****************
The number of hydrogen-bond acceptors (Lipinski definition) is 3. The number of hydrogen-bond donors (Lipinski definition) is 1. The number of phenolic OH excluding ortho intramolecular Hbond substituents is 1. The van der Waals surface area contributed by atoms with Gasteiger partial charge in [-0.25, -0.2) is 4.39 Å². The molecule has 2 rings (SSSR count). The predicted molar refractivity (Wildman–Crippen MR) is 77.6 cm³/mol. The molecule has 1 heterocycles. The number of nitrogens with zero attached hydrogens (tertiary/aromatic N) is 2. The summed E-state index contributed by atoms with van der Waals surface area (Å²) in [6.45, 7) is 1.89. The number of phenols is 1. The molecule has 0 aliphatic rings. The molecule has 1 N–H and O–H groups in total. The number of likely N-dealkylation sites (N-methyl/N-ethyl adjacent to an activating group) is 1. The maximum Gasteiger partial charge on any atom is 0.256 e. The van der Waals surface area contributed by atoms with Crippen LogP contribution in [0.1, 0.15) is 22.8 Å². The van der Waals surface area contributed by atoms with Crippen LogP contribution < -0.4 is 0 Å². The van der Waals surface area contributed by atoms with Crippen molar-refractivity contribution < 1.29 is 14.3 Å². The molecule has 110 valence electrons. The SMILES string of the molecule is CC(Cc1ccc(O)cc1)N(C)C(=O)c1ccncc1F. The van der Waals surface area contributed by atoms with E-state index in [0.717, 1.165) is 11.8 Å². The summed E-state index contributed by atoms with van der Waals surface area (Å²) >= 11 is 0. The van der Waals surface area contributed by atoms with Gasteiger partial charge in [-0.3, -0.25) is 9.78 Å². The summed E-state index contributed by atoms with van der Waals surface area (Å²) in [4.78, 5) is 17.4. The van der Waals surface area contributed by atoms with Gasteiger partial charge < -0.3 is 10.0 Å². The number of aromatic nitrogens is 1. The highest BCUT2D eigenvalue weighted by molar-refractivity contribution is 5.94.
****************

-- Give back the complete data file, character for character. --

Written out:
The number of hydrogen-bond acceptors (Lipinski definition) is 3. The number of hydrogen-bond donors (Lipinski definition) is 1. The number of phenolic OH excluding ortho intramolecular Hbond substituents is 1. The van der Waals surface area contributed by atoms with Gasteiger partial charge in [-0.25, -0.2) is 4.39 Å². The molecule has 2 rings (SSSR count). The predicted molar refractivity (Wildman–Crippen MR) is 77.6 cm³/mol. The molecule has 1 heterocycles. The number of nitrogens with zero attached hydrogens (tertiary/aromatic N) is 2. The summed E-state index contributed by atoms with van der Waals surface area (Å²) in [6.45, 7) is 1.89. The number of phenols is 1. The molecule has 0 aliphatic rings. The molecule has 1 N–H and O–H groups in total. The number of likely N-dealkylation sites (N-methyl/N-ethyl adjacent to an activating group) is 1. The maximum Gasteiger partial charge on any atom is 0.256 e. The van der Waals surface area contributed by atoms with Crippen LogP contribution in [0.1, 0.15) is 22.8 Å². The van der Waals surface area contributed by atoms with Crippen LogP contribution < -0.4 is 0 Å². The van der Waals surface area contributed by atoms with Crippen molar-refractivity contribution < 1.29 is 14.3 Å². The molecule has 110 valence electrons. The SMILES string of the molecule is CC(Cc1ccc(O)cc1)N(C)C(=O)c1ccncc1F. The van der Waals surface area contributed by atoms with E-state index in [0.717, 1.165) is 11.8 Å². The summed E-state index contributed by atoms with van der Waals surface area (Å²) >= 11 is 0. The van der Waals surface area contributed by atoms with Gasteiger partial charge in [-0.3, -0.25) is 9.78 Å². The summed E-state index contributed by atoms with van der Waals surface area (Å²) in [4.78, 5) is 17.4. The van der Waals surface area contributed by atoms with Gasteiger partial charge < -0.3 is 10.0 Å². The number of aromatic nitrogens is 1. The highest BCUT2D eigenvalue weighted by molar-refractivity contribution is 5.94.